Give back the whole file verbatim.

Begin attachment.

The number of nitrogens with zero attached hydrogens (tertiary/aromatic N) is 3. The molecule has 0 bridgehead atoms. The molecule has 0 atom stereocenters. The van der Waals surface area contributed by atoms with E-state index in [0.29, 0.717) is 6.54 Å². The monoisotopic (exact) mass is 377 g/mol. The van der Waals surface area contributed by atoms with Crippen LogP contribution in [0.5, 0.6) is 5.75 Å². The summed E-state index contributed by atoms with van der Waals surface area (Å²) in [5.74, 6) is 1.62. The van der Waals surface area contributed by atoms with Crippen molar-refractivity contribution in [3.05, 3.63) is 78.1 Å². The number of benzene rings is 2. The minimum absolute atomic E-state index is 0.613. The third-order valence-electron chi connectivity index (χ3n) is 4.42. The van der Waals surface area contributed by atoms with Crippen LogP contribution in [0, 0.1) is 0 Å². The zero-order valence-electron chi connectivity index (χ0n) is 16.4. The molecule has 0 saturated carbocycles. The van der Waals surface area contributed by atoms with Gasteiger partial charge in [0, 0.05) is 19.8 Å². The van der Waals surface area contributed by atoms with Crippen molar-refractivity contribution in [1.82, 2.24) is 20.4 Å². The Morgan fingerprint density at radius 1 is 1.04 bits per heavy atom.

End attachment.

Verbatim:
The number of nitrogens with zero attached hydrogens (tertiary/aromatic N) is 3. The molecule has 0 bridgehead atoms. The molecule has 0 atom stereocenters. The van der Waals surface area contributed by atoms with E-state index in [0.29, 0.717) is 6.54 Å². The monoisotopic (exact) mass is 377 g/mol. The van der Waals surface area contributed by atoms with Crippen LogP contribution in [0.5, 0.6) is 5.75 Å². The summed E-state index contributed by atoms with van der Waals surface area (Å²) in [5.74, 6) is 1.62. The van der Waals surface area contributed by atoms with Crippen molar-refractivity contribution in [3.05, 3.63) is 78.1 Å². The number of benzene rings is 2. The minimum absolute atomic E-state index is 0.613. The third-order valence-electron chi connectivity index (χ3n) is 4.42. The van der Waals surface area contributed by atoms with Crippen LogP contribution in [0, 0.1) is 0 Å². The zero-order valence-electron chi connectivity index (χ0n) is 16.4. The molecule has 0 saturated carbocycles. The van der Waals surface area contributed by atoms with Gasteiger partial charge in [0, 0.05) is 19.8 Å². The van der Waals surface area contributed by atoms with Crippen molar-refractivity contribution in [1.82, 2.24) is 20.4 Å². The Morgan fingerprint density at radius 1 is 1.04 bits per heavy atom.